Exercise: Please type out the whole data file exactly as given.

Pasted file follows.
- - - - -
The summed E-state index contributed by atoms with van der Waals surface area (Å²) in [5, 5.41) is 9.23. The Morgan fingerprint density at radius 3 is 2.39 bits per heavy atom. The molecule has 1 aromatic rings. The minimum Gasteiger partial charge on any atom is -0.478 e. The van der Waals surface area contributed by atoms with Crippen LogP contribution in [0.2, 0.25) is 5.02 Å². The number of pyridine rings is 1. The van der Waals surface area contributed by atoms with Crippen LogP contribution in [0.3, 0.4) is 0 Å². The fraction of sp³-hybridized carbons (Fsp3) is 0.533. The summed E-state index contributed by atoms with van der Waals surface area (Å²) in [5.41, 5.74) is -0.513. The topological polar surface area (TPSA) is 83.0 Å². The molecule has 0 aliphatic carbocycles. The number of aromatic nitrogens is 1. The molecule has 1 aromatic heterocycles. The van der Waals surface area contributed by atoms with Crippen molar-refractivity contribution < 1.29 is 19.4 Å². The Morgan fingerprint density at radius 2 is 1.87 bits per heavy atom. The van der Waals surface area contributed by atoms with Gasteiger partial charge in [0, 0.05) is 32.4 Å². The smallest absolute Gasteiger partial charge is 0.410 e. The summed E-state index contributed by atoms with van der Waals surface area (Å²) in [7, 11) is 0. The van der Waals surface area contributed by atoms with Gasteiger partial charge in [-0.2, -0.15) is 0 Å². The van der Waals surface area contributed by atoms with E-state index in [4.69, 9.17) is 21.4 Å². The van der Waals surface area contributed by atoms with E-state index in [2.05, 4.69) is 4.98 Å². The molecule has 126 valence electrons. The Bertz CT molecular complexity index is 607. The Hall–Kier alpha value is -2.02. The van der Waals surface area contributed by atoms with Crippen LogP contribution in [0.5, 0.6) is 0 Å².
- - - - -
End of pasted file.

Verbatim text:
The summed E-state index contributed by atoms with van der Waals surface area (Å²) in [5, 5.41) is 9.23. The Morgan fingerprint density at radius 3 is 2.39 bits per heavy atom. The molecule has 1 aromatic rings. The minimum Gasteiger partial charge on any atom is -0.478 e. The van der Waals surface area contributed by atoms with Crippen LogP contribution in [0.2, 0.25) is 5.02 Å². The number of pyridine rings is 1. The van der Waals surface area contributed by atoms with Crippen LogP contribution in [0.3, 0.4) is 0 Å². The fraction of sp³-hybridized carbons (Fsp3) is 0.533. The summed E-state index contributed by atoms with van der Waals surface area (Å²) in [5.41, 5.74) is -0.513. The topological polar surface area (TPSA) is 83.0 Å². The molecule has 0 aliphatic carbocycles. The number of aromatic nitrogens is 1. The molecule has 1 aromatic heterocycles. The van der Waals surface area contributed by atoms with Crippen molar-refractivity contribution < 1.29 is 19.4 Å². The Morgan fingerprint density at radius 2 is 1.87 bits per heavy atom. The van der Waals surface area contributed by atoms with Gasteiger partial charge in [0, 0.05) is 32.4 Å². The smallest absolute Gasteiger partial charge is 0.410 e. The summed E-state index contributed by atoms with van der Waals surface area (Å²) in [7, 11) is 0. The van der Waals surface area contributed by atoms with Gasteiger partial charge in [-0.2, -0.15) is 0 Å². The van der Waals surface area contributed by atoms with E-state index in [4.69, 9.17) is 21.4 Å². The van der Waals surface area contributed by atoms with E-state index in [2.05, 4.69) is 4.98 Å². The molecule has 126 valence electrons. The Bertz CT molecular complexity index is 607. The Hall–Kier alpha value is -2.02. The van der Waals surface area contributed by atoms with Crippen LogP contribution in [0.5, 0.6) is 0 Å².